The Pixel 4a 5G is an interesting phone, because on the outside it’s as plain as can be. But just like the Millennium Falcon, she’s got it where it counts. The Pixel 4a 5G is also somewhat awkwardly named, having more in common with the Pixel 5 than its smaller sibling, the standard Pixel 4a. So even though I want to call it the Pixel 5 Lite with its largish 6.2-inch OLED screen, that’s not quite right either. However, titles and names aside, I can tell you that on the Pixel 4a 5G, Google has smartly allocated resources toward the features and components that really matter, and the result is a nearly ideal $500 phone.
Clad in black plastic with a white power button as its only major distinguishing characteristic, the Pixel 4a 5G is an exceedingly simple device. There’s no configurations to choose, nor are there alternate colors like the Pixel 5's Sorta Sage, which is a bit sad, but ultimately logical when you remember most people are just going to throw this thing in a case. Around the edge of the phone there’s a thinnish black bezel, with a hole-punch cut-out for an 8-MP selfie cam, a tiny earpiece speaker embedded in the top bezel, a USB-C port on bottom (next to another speaker), and square camera module in back above a good ‘ole fingerprint reader. Oh yeah, and there’s a headphone jack. It’s nothing fancy, but Google covered all the bases and everything works as expected, and that’s what matters.
The Pixel 4a 5G differs from the standard Pixel 4a in three main areas. First, it’s got a larger 2340 x 1080 6.2-inch OLED display, up from 5.8 inches, which is important for anyone who wants more room to watch movies or play games. Meanwhile, with a peak brightness of over 700 nits and the deep, saturated colors that make OLED screens so pleasing, the Pixel 4a 5G feels like a great balance between delivering more content without making the phone too big or unwieldy.
Second, it’s got a faster Qualcomm Snapdragon 765G processor, which is not only the same as what you get in the Pixel 5, it also brings 5G support, so even if you don’t have 5G in your area right now, the phone will be ready to deliver faster mobile speeds when you do. On a mid-range phone in 2020, the 765G offers an excellent sweet spot for price and performance, and in my experience, the Pixel 4a 5G almost never suffered from stutter or lag. Google even doubled the base storage to 128GB, which really should be the starting point for most phones today (cough iPhone 12), and is a very much appreciated move to keep pace with the times.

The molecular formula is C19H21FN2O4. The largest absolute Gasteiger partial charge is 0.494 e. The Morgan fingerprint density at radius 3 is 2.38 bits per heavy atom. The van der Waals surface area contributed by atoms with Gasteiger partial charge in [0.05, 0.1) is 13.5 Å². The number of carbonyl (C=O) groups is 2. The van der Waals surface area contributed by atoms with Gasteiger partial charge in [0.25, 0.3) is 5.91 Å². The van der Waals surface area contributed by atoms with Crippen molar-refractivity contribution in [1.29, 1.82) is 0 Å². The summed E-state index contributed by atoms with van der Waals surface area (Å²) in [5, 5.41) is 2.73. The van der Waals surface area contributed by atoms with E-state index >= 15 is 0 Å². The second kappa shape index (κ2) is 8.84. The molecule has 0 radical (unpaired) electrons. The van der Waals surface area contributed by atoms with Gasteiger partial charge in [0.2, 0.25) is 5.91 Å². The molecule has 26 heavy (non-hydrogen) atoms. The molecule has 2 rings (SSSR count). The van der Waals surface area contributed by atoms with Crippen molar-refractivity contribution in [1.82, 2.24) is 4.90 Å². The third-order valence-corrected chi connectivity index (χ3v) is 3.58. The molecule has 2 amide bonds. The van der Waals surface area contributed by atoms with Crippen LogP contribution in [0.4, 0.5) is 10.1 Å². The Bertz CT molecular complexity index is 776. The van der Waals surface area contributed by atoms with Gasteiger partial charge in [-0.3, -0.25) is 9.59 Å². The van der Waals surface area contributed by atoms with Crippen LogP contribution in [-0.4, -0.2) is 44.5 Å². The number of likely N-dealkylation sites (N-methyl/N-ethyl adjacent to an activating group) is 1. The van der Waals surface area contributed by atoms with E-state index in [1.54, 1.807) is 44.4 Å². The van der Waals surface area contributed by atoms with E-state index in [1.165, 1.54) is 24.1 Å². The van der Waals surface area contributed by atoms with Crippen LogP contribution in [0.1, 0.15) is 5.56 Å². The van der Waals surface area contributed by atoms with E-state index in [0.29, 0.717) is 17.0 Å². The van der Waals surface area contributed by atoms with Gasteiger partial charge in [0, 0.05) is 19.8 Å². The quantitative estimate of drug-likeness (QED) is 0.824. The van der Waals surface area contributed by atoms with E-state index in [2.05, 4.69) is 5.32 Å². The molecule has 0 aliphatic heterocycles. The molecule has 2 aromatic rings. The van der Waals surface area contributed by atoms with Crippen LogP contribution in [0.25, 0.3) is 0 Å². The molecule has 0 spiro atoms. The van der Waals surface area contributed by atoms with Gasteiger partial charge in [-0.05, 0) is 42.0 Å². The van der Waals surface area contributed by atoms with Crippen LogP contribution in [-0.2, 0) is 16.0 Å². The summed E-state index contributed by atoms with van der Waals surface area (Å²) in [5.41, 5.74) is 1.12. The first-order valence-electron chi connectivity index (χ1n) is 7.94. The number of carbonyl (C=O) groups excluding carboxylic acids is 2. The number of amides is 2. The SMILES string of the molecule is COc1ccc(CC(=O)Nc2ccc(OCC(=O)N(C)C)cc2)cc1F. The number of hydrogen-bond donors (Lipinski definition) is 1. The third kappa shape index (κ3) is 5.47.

One interesting thing to note is that despite the Pixel 4a 5G’s larger 3,800 mAh battery, its longevity is almost exactly the same as its smaller sibling, lasting 13 hours and 57 minutes on a charge (compared to 13:55 for the Pixel 4a). That’s not a bad time at all, besting the OnePlus 8T (13:49), but I was sort of expecting a bit more.
Third, and more importantly, the Pixel 4a 5G gets two rear cameras instead of one: a 12.2-MP main cam and a 16-MP ultra-wide. Compared to the $700 Pixel 5, I’m much less bothered about Google not including a zoom cam, and when you factor in Google’s Super Res Zoom (which uses software to improve typical digital zoom shots), the addition of an ultra-wide cam makes a ton of sense. But the real win for the Pixel 4a 5G is that by giving a $500 phone essentially the same image quality you get on the Pixel 5, no other phones in this price range can really compete. It’s basically cheating.
When I tested the Pixel 4a 5G against the Moto One, the Pixel swept the board in every scenario—both bright light and low light. Colors were bright, dynamic range was better, and small details like the texture on flowers and skin on the pumpkin were sharper. And in low light, while all of the Moto One’s pics sported slightly washed out colors, the Pixel 4a 5G’s were richer without being overbearing.
The main things missing from the Pixel 4a 5G compared to the Pixel 5 are wireless charging and an IP68 rating for water resistance, both of which would be nice, but they’re not dealbreakers. Technically, the Pixel 4a 5G also lacks the aluminum frame used in the Pixel 5, though because the 4a 5G still feels quite sturdy and the Pixel 5's chassis is hidden beneath Google’s special “bio-resin,” you can’t really tell either way.
The Pixel 4a 5G’s most important components are some of the best you can get for the money. It’s got a big OLED screen when almost every other phone in the price range is using LCD. It offers strong performance and full 5G support. And its cameras are straight up unmatched. And then there’s the Pixel experience, which ensures you get day one Android updates, three years of support, and nifty software tricks like Call Screener, Duplex, the Pixel Recorder, and more. The Pixel 4a 5G might not be a looker or have the rugged charm of a scruffy nerf herder, but if you need a smartphone you can depend on, the Pixel 4a 5G is what you (and your wallet) needs.
- The Pixel 4a 5G is closer to the Pixel 5 than the standard Pixel 4a, it has a bigger screen, a faster processor, 5G support, and two rear cams instead of one.
- While it’s a very simple and straightforward phone, it’s got everything you really need for $500.
- The Pixel 4a 5G is only available in one color: black
- No IP-68 water resistance or wireless charging are small dings, but not dealbreakers.